The extraordinary new poetry collection by Tracy K. Smith, the Poet Laureate of the United States Even the men in black armor, the onesJangling handcuffs and keys, what elseAre they so buffered against, if not loves bladeSizing up the hearts familiar meat?We watch and grieve. We sleep, stir, eat.Love: the heart sliced open, gutted, clean.Love: naked almost in the everlasting street,Skirt lifted by a different kind of breeze.from Unrest in Baton RougeIn Wade in the Water, Tracy K. Smith boldly ties Americas contemporary moment both to our nations fraught founding history and to a sense of the spirit, the everlasting. These are poems of sliding scale: some capture a flicker of song or memory; some collage an array of documents and voices; and some push past the known world into the haunted, the holy. Smiths signature voiceinquisitive, lyrical, and wryturns over what it means to be a citizen, a mother, and an artist in a culture arbitrated by wealth, men, and violence. Here, private utterance becomes part of a larger choral arrangement as the collection widens to include erasures of The Declaration of Independence and the correspondence between slave owners, a found poem comprised of evidence of corporate pollution and accounts of near-death experiences, a sequence of letters written by African Americans enlisted in the Civil War, and the survivors reports of recent immigrants and refugees. Wade in the Water is a potent and luminous book by one of Americas essential poets....
|Title||:||Wade in the Water: Poems|
|Format Type||:||Kindle Edition|
|Number of Pages||:||96 pages|
|Url Type||:||Home » Wade » Wade in the Water: Poems|
Wade in the Water: Poems Reviews
Historical and enduring social wounds addressed in this lyrical and meditative collection that contrasts light with night by the current Poet Laureate of the United States.
Includes many erasure poems based on historical archives of African American soldiers and their families during the Civil War, retaining misspelled words and punctuation. Erasure is a form of poetry created by erasing words from an existing text in prose and framing the result as a poem. These are extremely moving.
Modern situa ...more
With a reading plan in place to complete a number of fun and rewarding challenges, 2018 looked bright. The year actually got off to a great start and then real life got in the way. This year is being devoted to family celebrations and just being with family so reading is going to be at a premium. I opted out of all of my challenges, and culled my to read pile down to just those books that I am genuinely interested in or are what I called award winning game changers.
One of these game changers is ...more
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These poems are reflect how minorities in America have grappled with racism. Each piece pulls at your senses and challenges you to think more deeply about the world around you. The history of how black people survived slavery and reconstruction is often overlooked. In the poem "Unwritten" the use of real correspondence of African Americans while fighting in the Civil War and surviving after, let's us glimpse into the deep cavern of history that has not b ...more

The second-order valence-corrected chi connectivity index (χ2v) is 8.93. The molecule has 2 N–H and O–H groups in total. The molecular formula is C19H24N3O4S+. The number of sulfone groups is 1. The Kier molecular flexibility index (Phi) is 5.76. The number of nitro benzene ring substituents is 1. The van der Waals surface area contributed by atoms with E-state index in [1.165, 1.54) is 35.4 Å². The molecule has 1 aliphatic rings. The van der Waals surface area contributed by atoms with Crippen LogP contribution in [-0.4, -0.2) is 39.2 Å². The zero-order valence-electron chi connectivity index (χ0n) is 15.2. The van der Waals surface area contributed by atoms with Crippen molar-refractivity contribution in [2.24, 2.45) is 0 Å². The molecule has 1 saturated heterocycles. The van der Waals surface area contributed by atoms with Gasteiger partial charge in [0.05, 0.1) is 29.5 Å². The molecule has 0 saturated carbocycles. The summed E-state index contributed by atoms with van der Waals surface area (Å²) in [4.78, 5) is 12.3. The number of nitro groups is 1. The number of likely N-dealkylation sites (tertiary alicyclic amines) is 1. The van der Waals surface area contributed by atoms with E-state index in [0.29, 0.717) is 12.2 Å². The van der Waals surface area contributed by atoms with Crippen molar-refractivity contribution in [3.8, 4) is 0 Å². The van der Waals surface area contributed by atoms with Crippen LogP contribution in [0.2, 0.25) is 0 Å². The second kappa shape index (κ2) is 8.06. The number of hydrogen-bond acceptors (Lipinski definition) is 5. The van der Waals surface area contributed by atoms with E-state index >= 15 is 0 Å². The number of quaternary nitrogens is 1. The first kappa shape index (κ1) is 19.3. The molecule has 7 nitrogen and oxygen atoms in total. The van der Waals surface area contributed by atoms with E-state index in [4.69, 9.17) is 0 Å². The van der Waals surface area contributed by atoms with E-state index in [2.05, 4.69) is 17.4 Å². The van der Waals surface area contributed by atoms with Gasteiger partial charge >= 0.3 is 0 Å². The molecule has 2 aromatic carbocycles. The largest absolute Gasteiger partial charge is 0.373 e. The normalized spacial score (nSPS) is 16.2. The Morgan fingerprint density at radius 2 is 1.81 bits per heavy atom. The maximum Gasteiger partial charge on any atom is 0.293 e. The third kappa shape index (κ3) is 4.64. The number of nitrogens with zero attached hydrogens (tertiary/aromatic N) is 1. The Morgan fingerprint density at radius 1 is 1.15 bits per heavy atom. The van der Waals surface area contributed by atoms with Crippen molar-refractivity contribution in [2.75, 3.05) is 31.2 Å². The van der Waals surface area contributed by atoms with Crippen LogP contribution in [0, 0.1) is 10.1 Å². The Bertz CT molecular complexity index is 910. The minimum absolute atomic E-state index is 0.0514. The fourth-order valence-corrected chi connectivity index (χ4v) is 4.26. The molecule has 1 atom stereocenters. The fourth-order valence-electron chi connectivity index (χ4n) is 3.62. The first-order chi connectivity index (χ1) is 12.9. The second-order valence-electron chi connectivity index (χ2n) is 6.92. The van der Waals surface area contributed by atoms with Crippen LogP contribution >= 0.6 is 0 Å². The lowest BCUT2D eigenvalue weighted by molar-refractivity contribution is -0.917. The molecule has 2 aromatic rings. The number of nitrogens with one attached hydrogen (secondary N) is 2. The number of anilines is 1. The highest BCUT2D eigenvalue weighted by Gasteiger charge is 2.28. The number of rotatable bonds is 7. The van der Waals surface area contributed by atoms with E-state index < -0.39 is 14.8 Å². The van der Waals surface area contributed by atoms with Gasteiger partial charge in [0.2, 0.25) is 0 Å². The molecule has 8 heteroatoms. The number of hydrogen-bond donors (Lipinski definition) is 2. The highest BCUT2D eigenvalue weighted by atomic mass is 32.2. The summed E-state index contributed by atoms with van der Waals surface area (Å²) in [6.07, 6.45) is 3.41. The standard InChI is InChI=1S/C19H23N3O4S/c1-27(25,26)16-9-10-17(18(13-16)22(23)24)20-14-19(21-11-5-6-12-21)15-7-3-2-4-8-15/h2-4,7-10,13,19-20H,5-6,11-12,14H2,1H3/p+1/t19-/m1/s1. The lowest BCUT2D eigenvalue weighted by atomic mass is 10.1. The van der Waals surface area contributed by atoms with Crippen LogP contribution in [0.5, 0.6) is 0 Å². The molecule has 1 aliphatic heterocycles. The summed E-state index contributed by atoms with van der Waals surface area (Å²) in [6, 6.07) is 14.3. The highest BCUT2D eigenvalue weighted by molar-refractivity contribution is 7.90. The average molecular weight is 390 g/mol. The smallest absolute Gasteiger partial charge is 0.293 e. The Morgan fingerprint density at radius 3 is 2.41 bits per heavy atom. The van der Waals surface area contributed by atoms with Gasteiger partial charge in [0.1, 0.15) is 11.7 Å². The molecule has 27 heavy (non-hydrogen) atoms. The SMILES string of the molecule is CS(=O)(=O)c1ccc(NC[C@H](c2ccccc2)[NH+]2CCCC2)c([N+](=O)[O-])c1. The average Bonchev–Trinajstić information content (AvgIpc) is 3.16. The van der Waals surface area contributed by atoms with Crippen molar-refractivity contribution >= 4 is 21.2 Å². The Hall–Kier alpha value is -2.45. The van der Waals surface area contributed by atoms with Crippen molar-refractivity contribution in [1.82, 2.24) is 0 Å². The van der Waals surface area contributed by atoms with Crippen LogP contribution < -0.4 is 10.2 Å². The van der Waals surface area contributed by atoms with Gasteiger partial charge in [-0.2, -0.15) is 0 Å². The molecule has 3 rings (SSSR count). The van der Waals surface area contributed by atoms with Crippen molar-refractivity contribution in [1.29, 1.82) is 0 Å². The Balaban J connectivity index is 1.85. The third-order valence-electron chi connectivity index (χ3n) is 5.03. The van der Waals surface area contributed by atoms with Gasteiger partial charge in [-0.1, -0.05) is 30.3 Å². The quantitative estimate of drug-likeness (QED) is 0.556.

When I saw this at my local bookstore, I snatched it off the table. When I gave the cover a closer look, I noticed that Tracy K. Smith has been named US poet laureate. How cool is that.
As the title suggests, Smith does trouble the water in this collect; you could also say that she leans in. The collection as a whole is stirred, in that Smith employs a variety of techniques, styles, and tones, which feels both unsettling and a relief. The repetition and slight, internal rhyme in Ash carry the rea ...more
It's tough when the bottom of the book's cover reads "By the Poet Laureate of the United States" (not that I wouldn't minds such baggage). Tough to live up to the expectations. And Tracy K. Smith doesn't. Not if you're looking for stop-you-in-your-tracks poems that make you want to reread just to hear the pleasant little jingle again. I've read poetry like that, and no, not a lot of that here.
The best part is Smith's erasure poetry. There's a brilliant section that must've taken a lot of work. S ...more
Masterful. Tight, fiery, wildly imaginative. I'll need to reread to absorb all the nutrients of its intent.
4 1/2 stars.
sent hither swarms of Officers to harass our people.
He has plundered our—
destroyed the lives of our—
taking away our—
abolishing our most valuable—
and altering fundamentally the Forms of our—
In every stage of these Oppressions We have Petitioned for
Redress in the most humble terms:
Petitions have been answered only by repeated injury.
We have reminded them of the circumstances of our emigration
and settlement here.
on the high Seas
Wonderful writing, but, in the case of the audio book, the author does a disservice to her own work. Reading in "poet voice" (yes, this is a real thing... check out http://culturalanalytics.org/2018/04/... ) flattens most of the poems into emotionless recitations with distractingly unnatural rhythms. Occasionally her reading falls into a more natural and relaxed cadence and the artistry is allowed to shine though, but this is the exception.